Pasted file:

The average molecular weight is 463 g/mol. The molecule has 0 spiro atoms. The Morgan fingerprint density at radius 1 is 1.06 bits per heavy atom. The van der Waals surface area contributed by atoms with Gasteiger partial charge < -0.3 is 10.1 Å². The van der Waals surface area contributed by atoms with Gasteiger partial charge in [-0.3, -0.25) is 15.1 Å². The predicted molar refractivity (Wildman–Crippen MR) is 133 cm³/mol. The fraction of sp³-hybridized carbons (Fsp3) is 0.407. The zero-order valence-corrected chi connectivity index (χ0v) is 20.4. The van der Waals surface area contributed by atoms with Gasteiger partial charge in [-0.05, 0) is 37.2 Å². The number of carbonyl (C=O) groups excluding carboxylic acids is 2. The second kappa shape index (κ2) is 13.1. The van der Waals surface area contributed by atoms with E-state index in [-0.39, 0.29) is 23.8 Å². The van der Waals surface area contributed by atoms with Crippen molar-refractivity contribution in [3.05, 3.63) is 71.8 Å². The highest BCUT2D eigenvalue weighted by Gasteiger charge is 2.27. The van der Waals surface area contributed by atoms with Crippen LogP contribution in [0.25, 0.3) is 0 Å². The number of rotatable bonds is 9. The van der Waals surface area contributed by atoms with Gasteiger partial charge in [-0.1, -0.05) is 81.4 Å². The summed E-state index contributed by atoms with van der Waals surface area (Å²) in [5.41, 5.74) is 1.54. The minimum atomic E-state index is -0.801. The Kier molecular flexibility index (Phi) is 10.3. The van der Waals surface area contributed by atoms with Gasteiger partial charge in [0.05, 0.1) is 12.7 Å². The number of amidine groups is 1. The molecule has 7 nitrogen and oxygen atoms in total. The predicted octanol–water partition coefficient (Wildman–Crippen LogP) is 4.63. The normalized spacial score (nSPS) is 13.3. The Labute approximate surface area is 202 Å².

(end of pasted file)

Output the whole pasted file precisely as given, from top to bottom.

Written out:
The average molecular weight is 463 g/mol. The molecule has 0 spiro atoms. The Morgan fingerprint density at radius 1 is 1.06 bits per heavy atom. The van der Waals surface area contributed by atoms with Gasteiger partial charge < -0.3 is 10.1 Å². The van der Waals surface area contributed by atoms with Gasteiger partial charge in [-0.3, -0.25) is 15.1 Å². The predicted molar refractivity (Wildman–Crippen MR) is 133 cm³/mol. The fraction of sp³-hybridized carbons (Fsp3) is 0.407. The zero-order valence-corrected chi connectivity index (χ0v) is 20.4. The van der Waals surface area contributed by atoms with Gasteiger partial charge in [-0.05, 0) is 37.2 Å². The number of carbonyl (C=O) groups excluding carboxylic acids is 2. The second kappa shape index (κ2) is 13.1. The van der Waals surface area contributed by atoms with E-state index in [-0.39, 0.29) is 23.8 Å². The van der Waals surface area contributed by atoms with Crippen molar-refractivity contribution in [3.05, 3.63) is 71.8 Å². The highest BCUT2D eigenvalue weighted by Gasteiger charge is 2.27. The van der Waals surface area contributed by atoms with Crippen LogP contribution in [0.25, 0.3) is 0 Å². The number of rotatable bonds is 9. The van der Waals surface area contributed by atoms with Gasteiger partial charge in [-0.1, -0.05) is 81.4 Å². The summed E-state index contributed by atoms with van der Waals surface area (Å²) in [5.41, 5.74) is 1.54. The minimum atomic E-state index is -0.801. The Kier molecular flexibility index (Phi) is 10.3. The van der Waals surface area contributed by atoms with Gasteiger partial charge in [0.05, 0.1) is 12.7 Å². The number of amidine groups is 1. The molecule has 7 nitrogen and oxygen atoms in total. The predicted octanol–water partition coefficient (Wildman–Crippen LogP) is 4.63. The normalized spacial score (nSPS) is 13.3. The Labute approximate surface area is 202 Å².